Aimmune Therapeutics has confirmed that the government shutdown will delay the FDA’s review of AR101, its oral immunotherapy for peanut allergy.
In an SEC filing, Aimmune said it had been notified by FDA that it would not start its review of AR101 as a direct consequence of the shutdown and the “lapse in appropriations,” in other words the gap caused by the agency’s inability to raise further funding through user fees.
The review of the Biologics License Application (BLA) for AR101 will not start until the shutdown and lapse in appropriations has ended, says the notice. Aimmune is hoping that AR101 will become the first peanut allergy therapy to be approved, addressing a market that analysts at Stifel have suggested could be worth $3 billion.
Aimmune told FierceBiotech last week that it had made a conscious effort to file its BLA and pay its user fee well ahead of the shutdown on Dec. 21 in the hope of keeping the program’s review timescale on track. It had been hoping for confirmation of priority review designation—which would give AR101 a six-month rather than 10-month review—within 60 days of filing.
The biotech is also trying to start mid-stage trials of its egg allergy immunotherapy but has acknowledged that this will also be delayed until the fiscal 2019 appropriations window opens, as will discussions it needs to have with the regulator about a planned multinut allergy treatment.
Aimmune is just one company that has made a public statement about a delayed program as a result of the shutdown, but as the impasse continues there are likely to be many more affected as the FDA refocuses its dwindling resources on critical public health activities.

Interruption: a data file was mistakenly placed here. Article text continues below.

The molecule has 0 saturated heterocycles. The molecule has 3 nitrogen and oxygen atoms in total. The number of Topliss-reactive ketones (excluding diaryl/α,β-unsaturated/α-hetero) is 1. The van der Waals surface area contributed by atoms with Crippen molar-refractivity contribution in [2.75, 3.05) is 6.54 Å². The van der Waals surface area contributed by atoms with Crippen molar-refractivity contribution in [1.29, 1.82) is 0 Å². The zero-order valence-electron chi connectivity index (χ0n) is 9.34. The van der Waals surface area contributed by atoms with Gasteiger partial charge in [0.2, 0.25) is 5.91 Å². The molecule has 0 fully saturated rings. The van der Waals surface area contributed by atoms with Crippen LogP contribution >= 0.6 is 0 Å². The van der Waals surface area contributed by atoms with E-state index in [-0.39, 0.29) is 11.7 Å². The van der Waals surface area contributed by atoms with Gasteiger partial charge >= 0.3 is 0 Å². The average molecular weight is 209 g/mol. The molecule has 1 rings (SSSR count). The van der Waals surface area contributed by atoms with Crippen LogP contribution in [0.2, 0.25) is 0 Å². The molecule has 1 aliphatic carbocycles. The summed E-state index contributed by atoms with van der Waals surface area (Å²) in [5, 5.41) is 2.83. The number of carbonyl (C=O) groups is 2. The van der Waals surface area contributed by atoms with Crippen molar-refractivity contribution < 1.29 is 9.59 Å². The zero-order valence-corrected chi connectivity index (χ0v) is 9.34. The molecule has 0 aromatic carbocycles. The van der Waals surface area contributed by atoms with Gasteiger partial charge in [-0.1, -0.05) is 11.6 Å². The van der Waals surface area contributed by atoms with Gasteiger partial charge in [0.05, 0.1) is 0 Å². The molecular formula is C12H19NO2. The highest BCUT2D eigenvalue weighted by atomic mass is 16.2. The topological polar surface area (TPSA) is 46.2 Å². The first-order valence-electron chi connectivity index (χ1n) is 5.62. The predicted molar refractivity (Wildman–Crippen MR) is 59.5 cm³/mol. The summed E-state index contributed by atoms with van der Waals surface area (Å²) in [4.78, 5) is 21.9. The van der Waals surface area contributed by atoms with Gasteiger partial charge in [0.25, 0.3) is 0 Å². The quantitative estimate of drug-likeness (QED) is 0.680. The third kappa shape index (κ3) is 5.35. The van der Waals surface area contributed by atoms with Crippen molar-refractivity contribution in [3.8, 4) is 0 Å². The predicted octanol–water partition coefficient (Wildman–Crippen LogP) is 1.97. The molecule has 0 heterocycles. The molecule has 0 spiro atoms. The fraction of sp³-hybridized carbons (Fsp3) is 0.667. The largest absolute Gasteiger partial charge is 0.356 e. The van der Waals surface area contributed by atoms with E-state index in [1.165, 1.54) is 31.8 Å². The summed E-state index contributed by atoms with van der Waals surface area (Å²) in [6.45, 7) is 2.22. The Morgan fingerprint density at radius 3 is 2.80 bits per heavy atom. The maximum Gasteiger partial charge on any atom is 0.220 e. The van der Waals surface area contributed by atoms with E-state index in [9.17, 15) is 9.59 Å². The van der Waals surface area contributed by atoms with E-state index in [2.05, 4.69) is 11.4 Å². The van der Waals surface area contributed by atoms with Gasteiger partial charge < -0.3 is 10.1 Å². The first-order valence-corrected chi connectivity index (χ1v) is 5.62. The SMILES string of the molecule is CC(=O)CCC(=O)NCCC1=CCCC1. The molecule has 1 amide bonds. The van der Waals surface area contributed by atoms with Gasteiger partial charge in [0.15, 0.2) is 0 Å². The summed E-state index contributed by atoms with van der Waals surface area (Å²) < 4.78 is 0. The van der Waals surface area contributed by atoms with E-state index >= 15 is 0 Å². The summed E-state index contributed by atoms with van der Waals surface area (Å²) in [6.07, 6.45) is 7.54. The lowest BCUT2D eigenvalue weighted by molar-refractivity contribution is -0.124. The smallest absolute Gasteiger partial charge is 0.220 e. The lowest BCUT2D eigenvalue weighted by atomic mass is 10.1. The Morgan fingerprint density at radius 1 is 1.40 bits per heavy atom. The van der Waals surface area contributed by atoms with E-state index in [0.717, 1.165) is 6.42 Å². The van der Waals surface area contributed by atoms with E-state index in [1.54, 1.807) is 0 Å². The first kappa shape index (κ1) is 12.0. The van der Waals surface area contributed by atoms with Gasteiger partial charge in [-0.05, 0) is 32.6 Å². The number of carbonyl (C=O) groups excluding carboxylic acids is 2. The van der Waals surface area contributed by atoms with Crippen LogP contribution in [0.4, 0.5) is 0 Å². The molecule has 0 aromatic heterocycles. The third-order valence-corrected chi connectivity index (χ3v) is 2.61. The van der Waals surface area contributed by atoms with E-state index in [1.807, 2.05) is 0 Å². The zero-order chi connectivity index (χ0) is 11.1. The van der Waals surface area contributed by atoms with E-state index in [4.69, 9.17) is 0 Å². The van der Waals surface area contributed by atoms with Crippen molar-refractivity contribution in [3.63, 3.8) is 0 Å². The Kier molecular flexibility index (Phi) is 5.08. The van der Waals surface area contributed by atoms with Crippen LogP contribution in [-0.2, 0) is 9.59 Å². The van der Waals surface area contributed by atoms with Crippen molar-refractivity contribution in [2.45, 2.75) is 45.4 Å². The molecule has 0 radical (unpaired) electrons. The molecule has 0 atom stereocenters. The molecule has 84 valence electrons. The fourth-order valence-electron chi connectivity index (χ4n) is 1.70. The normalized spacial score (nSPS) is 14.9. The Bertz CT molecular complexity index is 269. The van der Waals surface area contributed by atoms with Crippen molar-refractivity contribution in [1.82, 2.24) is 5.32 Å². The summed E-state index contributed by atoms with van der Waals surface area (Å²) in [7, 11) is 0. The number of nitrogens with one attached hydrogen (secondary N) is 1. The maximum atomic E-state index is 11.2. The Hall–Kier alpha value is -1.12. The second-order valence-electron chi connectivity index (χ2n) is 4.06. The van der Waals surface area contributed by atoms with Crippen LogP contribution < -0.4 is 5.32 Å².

A report in STAT notes that at least 10 pharma companies are expecting decisions from the agency in March—after the available funding runs out—and suggests that delays could create a backlog of work that will hold up other regulatory decisions after the shutdown comes to an end.
Lawmakers are starting to get concerned about the impact of the shutdown on the FDA’s operations, and a few days ago 34 Democrats led by Senate Health, Education, Labor and Pensions (HELP) committee ranking member Patty Murray have sent a letter to Gottlieb requesting information about the shutdown’s impact the safety of the nation’s food supply and approval of medical products.
In particular, they want to know how FDA is reducing oversight of food facilities, how medical device approval might be hindered, and whether the agency is taking steps to address the financial hardships of furloughed employees.
“While we appreciate the efforts of the agency and the tireless work of your staff to help mitigate the impact of the shutdown on the public health, we remain deeply concerned about the halt of vital regulatory and compliance activities at FDA,” they write.
“FDA plays a crucial role in ensuring the health and safety of families across the country, and it’s important we fully understand how the ongoing shutdown has impacted its ability to fulfill that role.”